Senate committee passes amended measure for cost of living adjustment for state pension retirees
OKLAHOMA CITY – A Senate committee has passed a cost of living adjustment for state pension retirees.
Earlier this month, many retired police officers and firefighters headed to the Oklahoma State Capitol, saying they were struggling to make ends meet.
Officials say it had been more than a decade since their retirement checks were given a cost of living adjustment. During that same time frame, inflation has jumped by 26 percent.
The first responders demanded that a state Senate working group approve House Bill 2304, which would give them a 4 percent adjustment.
On Thursday, the Senate Retirement and Insurance Committee passed the measure, with a few changes.
Now, the bill would provide a 2 percent adjustment for state pension retirees contingent on the outcome of an actuarial study of the pension systems.
Before the bill can move forward, an analysis will determine the unfunded liability that will result from the bill, among other funding requirements.
Per OPLAAA, the actuarial analysis shall be returned to the Senate committee chair no later than Dec. 1. After the actuarial analysis is received, a fiscal retirement bill is eligible for consideration by committee the following session, and should it pass out of committee, would be eligible for consideration by the entire Senate.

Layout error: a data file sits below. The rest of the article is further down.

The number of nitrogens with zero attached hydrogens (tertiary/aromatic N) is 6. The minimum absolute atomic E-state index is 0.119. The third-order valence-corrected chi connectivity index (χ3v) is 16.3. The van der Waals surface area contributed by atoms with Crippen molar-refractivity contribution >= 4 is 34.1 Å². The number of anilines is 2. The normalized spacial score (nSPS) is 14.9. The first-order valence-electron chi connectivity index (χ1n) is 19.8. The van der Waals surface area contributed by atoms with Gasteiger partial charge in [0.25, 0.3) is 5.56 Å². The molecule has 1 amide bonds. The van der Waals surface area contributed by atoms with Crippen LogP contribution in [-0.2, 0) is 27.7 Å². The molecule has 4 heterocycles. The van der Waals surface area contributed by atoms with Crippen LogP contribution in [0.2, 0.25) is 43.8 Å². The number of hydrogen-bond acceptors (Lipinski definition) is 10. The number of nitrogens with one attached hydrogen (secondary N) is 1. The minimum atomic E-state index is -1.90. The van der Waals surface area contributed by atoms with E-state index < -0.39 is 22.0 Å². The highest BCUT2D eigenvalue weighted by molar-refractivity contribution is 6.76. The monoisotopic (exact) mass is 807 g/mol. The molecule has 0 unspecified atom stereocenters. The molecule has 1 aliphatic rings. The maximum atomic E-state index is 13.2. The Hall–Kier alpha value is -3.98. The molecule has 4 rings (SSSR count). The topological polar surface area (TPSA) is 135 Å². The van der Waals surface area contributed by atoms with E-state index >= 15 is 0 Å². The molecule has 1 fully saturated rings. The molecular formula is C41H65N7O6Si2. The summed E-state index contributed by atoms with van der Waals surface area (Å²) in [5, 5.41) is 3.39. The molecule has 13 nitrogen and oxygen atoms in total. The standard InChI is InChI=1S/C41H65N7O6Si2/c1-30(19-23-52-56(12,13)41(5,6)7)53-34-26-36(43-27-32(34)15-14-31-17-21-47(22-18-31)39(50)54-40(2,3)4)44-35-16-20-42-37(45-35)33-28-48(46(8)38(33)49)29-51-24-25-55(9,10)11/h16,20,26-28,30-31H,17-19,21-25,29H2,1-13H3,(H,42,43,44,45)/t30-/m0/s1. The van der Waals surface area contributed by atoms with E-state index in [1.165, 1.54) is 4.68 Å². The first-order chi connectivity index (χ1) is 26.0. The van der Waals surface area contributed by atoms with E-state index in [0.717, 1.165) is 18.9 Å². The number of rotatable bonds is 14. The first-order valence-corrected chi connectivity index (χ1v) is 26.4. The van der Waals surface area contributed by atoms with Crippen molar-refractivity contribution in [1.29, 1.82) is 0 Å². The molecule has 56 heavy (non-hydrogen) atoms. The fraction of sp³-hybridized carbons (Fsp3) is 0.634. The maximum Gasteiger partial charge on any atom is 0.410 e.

“Republican leadership has done great work over the past decade to save the state pension systems from fiscal ruin. Years of mismanagement prior to Republicans leading the Capitol left billions of dollars in unfunded liabilities for the state, threatened the retirement of public servants, and drove up the borrowing costs for the state, local governments, and school districts,” said Senate President Pro Tempore Greg Treat, R-Oklahoma City. “OPLAAA is one of the crucial tools Republicans have used to shore up the state pension systems. We should follow laws like OPLAA that got us to this better position now. Public servants want and deserve a cost of living adjustment and HB 2304 can still deliver COLAs once the pension actuaries give the Legislature a report so that we have a complete picture of the costs and impacts of granting a COLA.”
“We don’t want to do anything to walk back the great progress Republicans have made in shoring up the state pension systems. Retired teachers, firefighters, police officers, and state employees deserve a cost of living adjustment. Laws like OPLAAA have been critical in the success story of state pension systems. We don’t know yet what the actuarial study will show, but it will give us a full picture when we consider to move forward with a 2 percent COLA without harming the funded liability of the pension systems,” said Sen. Dewayne Pemberton.
Vice President of the Oklahoma Fraternal Order of Police Mark Nelson said the vote is a good step in the right direction.
“We’re appreciative of the Senate for acknowledging retired police and firefighters’ need for a COLA and taking action today,” Nelson said. “A 2% COLA is a step in the right direction and will provide some relief for our retirees. However, this does not close the gap of 11 years without a COLA, a time when inflation has risen 26%. We look forward to continuing to work with the legislature to find a long-term solution for COLAs going forward.”